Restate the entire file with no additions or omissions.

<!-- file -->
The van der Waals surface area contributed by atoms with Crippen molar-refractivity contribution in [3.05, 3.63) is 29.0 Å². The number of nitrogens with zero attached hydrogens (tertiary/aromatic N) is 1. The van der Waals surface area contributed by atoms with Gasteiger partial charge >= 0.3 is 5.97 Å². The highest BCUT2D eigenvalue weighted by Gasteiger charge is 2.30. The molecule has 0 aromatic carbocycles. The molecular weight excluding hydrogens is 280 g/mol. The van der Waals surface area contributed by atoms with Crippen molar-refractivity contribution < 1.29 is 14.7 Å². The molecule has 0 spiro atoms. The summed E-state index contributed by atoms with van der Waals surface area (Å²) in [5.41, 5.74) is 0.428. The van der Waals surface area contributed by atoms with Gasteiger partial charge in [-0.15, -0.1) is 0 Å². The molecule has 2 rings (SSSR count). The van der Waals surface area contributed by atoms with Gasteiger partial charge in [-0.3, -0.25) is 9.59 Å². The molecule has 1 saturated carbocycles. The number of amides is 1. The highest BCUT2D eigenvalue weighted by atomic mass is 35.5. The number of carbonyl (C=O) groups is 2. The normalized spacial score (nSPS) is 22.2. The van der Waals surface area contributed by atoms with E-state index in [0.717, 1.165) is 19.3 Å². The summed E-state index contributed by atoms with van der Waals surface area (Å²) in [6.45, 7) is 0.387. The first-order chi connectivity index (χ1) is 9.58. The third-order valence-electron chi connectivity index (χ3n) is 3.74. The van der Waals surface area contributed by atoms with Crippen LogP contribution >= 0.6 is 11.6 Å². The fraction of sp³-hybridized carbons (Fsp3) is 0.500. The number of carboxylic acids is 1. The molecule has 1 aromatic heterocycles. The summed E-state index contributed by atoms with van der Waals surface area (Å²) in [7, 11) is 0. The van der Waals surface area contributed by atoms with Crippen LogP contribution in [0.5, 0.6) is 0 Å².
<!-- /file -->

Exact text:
The van der Waals surface area contributed by atoms with Crippen molar-refractivity contribution in [3.05, 3.63) is 29.0 Å². The number of nitrogens with zero attached hydrogens (tertiary/aromatic N) is 1. The van der Waals surface area contributed by atoms with Gasteiger partial charge >= 0.3 is 5.97 Å². The highest BCUT2D eigenvalue weighted by Gasteiger charge is 2.30. The molecule has 0 aromatic carbocycles. The molecular weight excluding hydrogens is 280 g/mol. The van der Waals surface area contributed by atoms with Crippen molar-refractivity contribution < 1.29 is 14.7 Å². The molecule has 0 spiro atoms. The summed E-state index contributed by atoms with van der Waals surface area (Å²) in [5.41, 5.74) is 0.428. The van der Waals surface area contributed by atoms with Gasteiger partial charge in [-0.15, -0.1) is 0 Å². The molecule has 2 rings (SSSR count). The van der Waals surface area contributed by atoms with Gasteiger partial charge in [-0.3, -0.25) is 9.59 Å². The molecule has 1 saturated carbocycles. The number of amides is 1. The highest BCUT2D eigenvalue weighted by atomic mass is 35.5. The number of carbonyl (C=O) groups is 2. The normalized spacial score (nSPS) is 22.2. The van der Waals surface area contributed by atoms with E-state index in [0.717, 1.165) is 19.3 Å². The summed E-state index contributed by atoms with van der Waals surface area (Å²) in [6.45, 7) is 0.387. The first-order chi connectivity index (χ1) is 9.58. The third-order valence-electron chi connectivity index (χ3n) is 3.74. The van der Waals surface area contributed by atoms with Crippen LogP contribution >= 0.6 is 11.6 Å². The fraction of sp³-hybridized carbons (Fsp3) is 0.500. The number of carboxylic acids is 1. The molecule has 1 aromatic heterocycles. The summed E-state index contributed by atoms with van der Waals surface area (Å²) in [7, 11) is 0. The van der Waals surface area contributed by atoms with Crippen LogP contribution in [0.5, 0.6) is 0 Å².